Picture of Margaret Reeves

Margaret Reeves

Real change this Labor Day

Far too many of the United State's 80 million workers still don't receive fair wages or adequate workplace protections. This Labor Day, people across the country — in the streets and in Washington D.C. — are joining the call for better labor practices.

In his speech commemorating the 50th anniversary of the March on Washington this week, President Obama noted: "For over a decade, working Americans of all races have seen their wages and incomes stagnate." Workplace protection policies for many, including farmworkers, have also remained stagnate — and wholly insufficient. Change is long overdue.

Protections in the fields

Farm labor is one of the most dangerous professions in the country, yet farmworkers are specifically exempt from federal occupational safety laws that protect other workers. In 1995 the Worker Protection Standard (WPS) was developed to fill that void, but the law has fallen far short.

EPA has been promising to strengthen existing rules for the past 13 years, but the reality in the fields remains the same: farmworkers regularly face harmful exposures to pesticides. An estimated 10,000-20,000 are poisoned each year, and countless more suffer long term health harms.

PAN and our partners have documented, reported and reiterated the weaknesses and shortcomings of the rule since the EPA began its WPS review back in 2000. Now it's time to get them fixed. Will you join us in lighting a fire under EPA?

Time for action — everywhere

In a seemingly small but very important move in D.C., Congress recently crafted a deal — led by New York Democrat Charles Schumer and Arizona Republican John McCain — to reinvigorate the National Relations Board (NRBL). For too long, the NRBL had been reduced to inoperative with only one regular member, but in July the Senate confirmed all five members of the board. In response to the good news, Beth Allen, with the Communications Workers of America (CWA) opined, “We will have labor law on Labor Day."

And as Congress moves in the direction of progress, so too do workers around the country, from farmworkers  to food workers. And this Labor Day, people in all states are building momentum for real workplace protections and appropriate compensation. They are calling for:

  • Fair wages and an end to child labor. The United Farmworkers (UFW) has launched a campaign calling for increased action from both state and federal agencies to make sure the labor laws on the books are really the laws in the fields. Last year, the U.S. Department of Labor finally stepped up their enforcement actions and invoked the "hot goods" provision whereby the federal government can prohibit a grower from selling produce that may have been produced violating important employment laws. Not surprisingly, big agribusiness has responded by trying to eliminate the hot goods provision. But UFW is helping to build momentum for growers to obey the law regarding wage theft and child labor.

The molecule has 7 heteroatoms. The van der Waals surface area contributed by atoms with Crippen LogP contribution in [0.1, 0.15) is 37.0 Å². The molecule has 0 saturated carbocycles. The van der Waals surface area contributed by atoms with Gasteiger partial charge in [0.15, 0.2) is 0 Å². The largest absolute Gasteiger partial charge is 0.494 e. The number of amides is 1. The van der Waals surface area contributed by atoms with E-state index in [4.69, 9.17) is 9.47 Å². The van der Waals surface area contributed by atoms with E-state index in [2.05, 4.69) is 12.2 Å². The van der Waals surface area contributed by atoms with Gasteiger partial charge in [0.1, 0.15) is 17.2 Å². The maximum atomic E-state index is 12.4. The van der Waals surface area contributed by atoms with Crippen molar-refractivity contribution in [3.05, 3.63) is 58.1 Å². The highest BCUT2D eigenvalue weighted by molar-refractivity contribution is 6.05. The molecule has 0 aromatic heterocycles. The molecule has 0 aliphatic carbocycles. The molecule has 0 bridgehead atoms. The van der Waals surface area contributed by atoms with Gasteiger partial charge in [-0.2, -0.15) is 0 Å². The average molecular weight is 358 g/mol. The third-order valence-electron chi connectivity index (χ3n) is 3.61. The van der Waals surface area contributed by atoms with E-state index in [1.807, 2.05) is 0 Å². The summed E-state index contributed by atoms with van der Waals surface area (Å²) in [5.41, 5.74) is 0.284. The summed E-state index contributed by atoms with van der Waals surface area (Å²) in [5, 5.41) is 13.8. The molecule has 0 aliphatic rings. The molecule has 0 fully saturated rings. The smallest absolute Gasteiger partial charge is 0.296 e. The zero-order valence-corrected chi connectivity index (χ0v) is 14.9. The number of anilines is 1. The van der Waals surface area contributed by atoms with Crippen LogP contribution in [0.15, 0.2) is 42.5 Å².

• More protections for food workers. On September 5, workers around the country will unite to protest Walmart's anti-worker actions including its poor wages and unjust labor practices. The Food Chain Workers Alliance has taken their struggle to Walmart headquarters and the shareholder meeting in Bentonville, Arkansas.
  • Fair pay for restaurant workers. NPR reports that this Labor Day we can expect to hear reports of some of the largest food worker strikes on record. The planned walkouts follow a series of strikes that began last November in New York City, then spread to cities including Chicago, Detroit and Seattle. Workers say they want $15 an hour, which would be about $31,000 a year for full-time employees. That's more than double the federal minimum wage, which many fast food workers make, of $7.25 an hour, or $15,000 a year. The walkouts are targeting some of the nation’s largest food chains.

I was inspired by Obama's March on Washington speech this week. He said the right things about the power of organizing and how it has resulted in important policy changes from voting rights to civil rights. And he appropriately linked the unprecedented rise in corporate power (although he called it soaring profits and entrenched interests) with the significant increase in poverty and inequality.

I echo his call to act with courage for much needed change and I hope you'll join me, y todos nuestros hermanos across the country working together to realize the change we need NOW. ¡Sí Se Puede!

Picture of Margaret Reeves

Margaret Reeves

Margaret Reeves is a PAN Senior Scientist with expertise in agroecology and soil ecology. As a long-time farmworker advocate, Margaret serves on the Board of the Equitable Food Initiative and works with partners around the country to ensure worker-protective federal and state policy. Follow @MargaretatPAN

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